Today, Sweet Briar College formally inaugurates Meredith Woo as its 13th president.

This, of course, was a day that wasn’t supposed to happen. If Sweet Briar’s board — the old board, that is — had its way, the women’s college in Amherst County would have closed in 2015 and the expansive 3,250-acre campus today would be . . . well, who knows? Not a college, that’s for sure. A determined band of alumnae had something to say about that. So did the courts — the will of the college’s founder specified the college was to be a “perpetual memorial” to her daughter. That was a key legal detail that stood in the way of the board’s attempt to close the school.

The four-month legal battle over the college in 2015 was dramatic and — in a deal brokered by Attorney General Mark Herring — resulted in the alumnae taking over the college. The school’s 11th president, James Jones, unceremoniously left town. Needing a new president in a hurry, the alumnae turned to Phillip Stone, the retired president of Bridgewater College, who showed up that July at a school that technically had zero students and only a handful of employees left. That Sweet Briar was even able to re-open as scheduled the following month is nothing short of miraculous.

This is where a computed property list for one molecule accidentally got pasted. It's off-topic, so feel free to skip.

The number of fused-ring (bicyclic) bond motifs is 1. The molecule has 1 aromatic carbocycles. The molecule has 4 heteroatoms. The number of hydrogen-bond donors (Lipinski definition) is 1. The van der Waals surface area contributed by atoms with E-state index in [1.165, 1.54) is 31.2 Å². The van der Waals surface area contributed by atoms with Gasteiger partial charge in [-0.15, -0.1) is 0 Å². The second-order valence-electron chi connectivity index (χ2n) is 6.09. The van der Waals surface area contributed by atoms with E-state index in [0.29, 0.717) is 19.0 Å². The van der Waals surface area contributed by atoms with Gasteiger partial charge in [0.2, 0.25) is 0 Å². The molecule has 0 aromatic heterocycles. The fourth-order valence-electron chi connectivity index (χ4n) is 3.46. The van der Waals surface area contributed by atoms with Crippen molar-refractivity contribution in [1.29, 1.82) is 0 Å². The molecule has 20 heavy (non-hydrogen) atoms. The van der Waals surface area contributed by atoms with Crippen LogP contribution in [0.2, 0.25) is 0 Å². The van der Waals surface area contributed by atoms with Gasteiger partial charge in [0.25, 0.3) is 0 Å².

Stone never intended to stay long and, as planned, Sweet Briar now has a president for the long term in Woo, a former dean at the University of Virginia. Woo’s formal installation today is a good time to revisit where Sweet Briar stands two years after its traumatic near-death experience — and its storybook resurrection.

We’ve said this before, but it bears repeating anytime the Sweet Briar saga is recounted: Sweet Briar was never in poor financial shape. It was simply poorly run. For several decades, the board burned away its endowment instead of trying to raise money. Even when the board announced the school was closing, Sweet Briar’s endowment was bigger than that of many schools its size — about twice the size of endowments at Mary Baldwin University and Ferrum College, for instance.

Here are the relevant recent facts: When Sweet Briar opened under Stone in fall 2015, the endowment stood at about $65 million. Today it’s at $73.9 million. By our math, it’s growing again.

Another relevant fact: In pre-closing days, raising $2 million a year was considered a “reach” goal for Sweet Briar. In the fiscal year that closed this summer, Sweet Briar raised more than $20 million — $14 million in gifts, and another $6.8 million in future pledges. That money was always available; previous administration simply hadn’t bothered to ask for it. The urgency to keep the school open also has inspired alumnae to contribute in a way they haven’t before.

That tenfold increase in giving would seem to be a good thing, although The Wall Street Journal recently cast it otherwise: “Donor dollars are supporting almost the entire operating budget,” the Journal warned. What the Journal didn’t say: That’s always been the plan for the next few years.